In addition to his solo work, Prufrock is also a member of the Ottawa based hip hop group: The Missing LinX, with Just Jamaal, Obsidian (formerly known as Hyfidelik), and MC the Poet. The four of them were members of the Ottawa Urban Legends slam team at the 2011 Canadian Festival of Spoken Word and found instant performance chemistry together.
"Missing LinX is an extension of the 4 of us as one consciousness," says Prufrock. "We just have a connection that allows us to reach new heights in terms of concepts and ideas."
The four of them initially garnered attention at the 2011 Canadian Festival of Spoken Word in Toronto for their team unity and tight team performances, including a notable and highly choreographed dance poem on finals stage. Their new album, Spaxe Camels will be out later this year, following their 2012 debut, R.I.P. Charlie.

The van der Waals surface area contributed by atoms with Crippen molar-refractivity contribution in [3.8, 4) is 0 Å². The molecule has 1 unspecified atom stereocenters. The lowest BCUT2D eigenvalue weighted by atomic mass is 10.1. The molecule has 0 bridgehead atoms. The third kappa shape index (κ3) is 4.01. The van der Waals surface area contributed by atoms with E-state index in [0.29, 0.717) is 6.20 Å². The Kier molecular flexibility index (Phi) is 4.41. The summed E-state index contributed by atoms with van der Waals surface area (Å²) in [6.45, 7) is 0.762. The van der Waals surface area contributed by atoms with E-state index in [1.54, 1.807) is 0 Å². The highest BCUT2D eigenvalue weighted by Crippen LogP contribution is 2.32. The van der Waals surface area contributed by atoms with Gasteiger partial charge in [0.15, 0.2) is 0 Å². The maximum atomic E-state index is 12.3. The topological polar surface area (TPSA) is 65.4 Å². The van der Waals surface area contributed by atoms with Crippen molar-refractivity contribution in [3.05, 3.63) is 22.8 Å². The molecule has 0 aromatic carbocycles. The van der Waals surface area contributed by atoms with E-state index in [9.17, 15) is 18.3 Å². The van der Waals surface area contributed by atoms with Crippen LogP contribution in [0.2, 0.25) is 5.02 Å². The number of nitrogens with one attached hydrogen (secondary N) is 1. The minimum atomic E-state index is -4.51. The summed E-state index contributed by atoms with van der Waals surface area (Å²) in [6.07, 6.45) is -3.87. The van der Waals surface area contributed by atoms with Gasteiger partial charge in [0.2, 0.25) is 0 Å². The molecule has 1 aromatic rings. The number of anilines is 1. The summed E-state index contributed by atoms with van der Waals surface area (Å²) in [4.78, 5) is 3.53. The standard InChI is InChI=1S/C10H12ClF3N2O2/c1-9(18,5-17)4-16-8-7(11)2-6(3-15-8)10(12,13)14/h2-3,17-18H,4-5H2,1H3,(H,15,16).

Although Prufrock’s work is firmly rooted in hip hop, his spoken word has expanded beyond traditional rhyme schemes.
"I have moved away from the rhyming in recent years, cause I find when it comes to spoken word, sticking to just rhyming is limiting," says Prufrock, whose work has come to be influenced by free verse poetry.
Although the poetry slam has a certain magnetism to it, Prufrock's body of work is too diverse to be confined to any one category. He was a member of the inaugural Victoria Spoken Word Festival (2011), and then returned for the alumni festival (2015). The festival took spoken word outside the rigid confinements of the poetry slam and experimented with interdisciplinary creation.